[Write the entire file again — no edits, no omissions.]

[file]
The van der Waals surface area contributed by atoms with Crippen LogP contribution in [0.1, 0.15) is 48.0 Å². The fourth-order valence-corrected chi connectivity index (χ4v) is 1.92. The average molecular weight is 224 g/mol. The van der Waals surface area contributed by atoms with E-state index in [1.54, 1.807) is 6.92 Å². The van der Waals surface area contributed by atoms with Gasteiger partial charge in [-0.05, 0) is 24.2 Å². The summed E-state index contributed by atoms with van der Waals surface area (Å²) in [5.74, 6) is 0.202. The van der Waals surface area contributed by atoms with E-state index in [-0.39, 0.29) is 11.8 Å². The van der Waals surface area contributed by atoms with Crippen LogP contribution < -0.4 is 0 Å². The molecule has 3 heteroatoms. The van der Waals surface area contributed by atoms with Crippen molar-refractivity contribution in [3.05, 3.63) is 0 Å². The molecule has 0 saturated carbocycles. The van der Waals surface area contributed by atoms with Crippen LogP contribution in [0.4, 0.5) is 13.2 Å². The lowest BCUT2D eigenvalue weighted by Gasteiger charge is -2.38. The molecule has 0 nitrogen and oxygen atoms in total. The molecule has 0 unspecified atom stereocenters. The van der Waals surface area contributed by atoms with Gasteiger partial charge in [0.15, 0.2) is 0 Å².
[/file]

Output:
The van der Waals surface area contributed by atoms with Crippen LogP contribution in [0.1, 0.15) is 48.0 Å². The fourth-order valence-corrected chi connectivity index (χ4v) is 1.92. The average molecular weight is 224 g/mol. The van der Waals surface area contributed by atoms with E-state index in [1.54, 1.807) is 6.92 Å². The van der Waals surface area contributed by atoms with Gasteiger partial charge in [-0.05, 0) is 24.2 Å². The summed E-state index contributed by atoms with van der Waals surface area (Å²) in [5.74, 6) is 0.202. The van der Waals surface area contributed by atoms with E-state index in [-0.39, 0.29) is 11.8 Å². The van der Waals surface area contributed by atoms with Crippen LogP contribution < -0.4 is 0 Å². The molecule has 3 heteroatoms. The van der Waals surface area contributed by atoms with Crippen molar-refractivity contribution in [3.05, 3.63) is 0 Å². The molecule has 0 saturated carbocycles. The van der Waals surface area contributed by atoms with Crippen LogP contribution in [0.4, 0.5) is 13.2 Å². The lowest BCUT2D eigenvalue weighted by Gasteiger charge is -2.38. The molecule has 0 nitrogen and oxygen atoms in total. The molecule has 0 unspecified atom stereocenters. The van der Waals surface area contributed by atoms with Gasteiger partial charge in [0.15, 0.2) is 0 Å².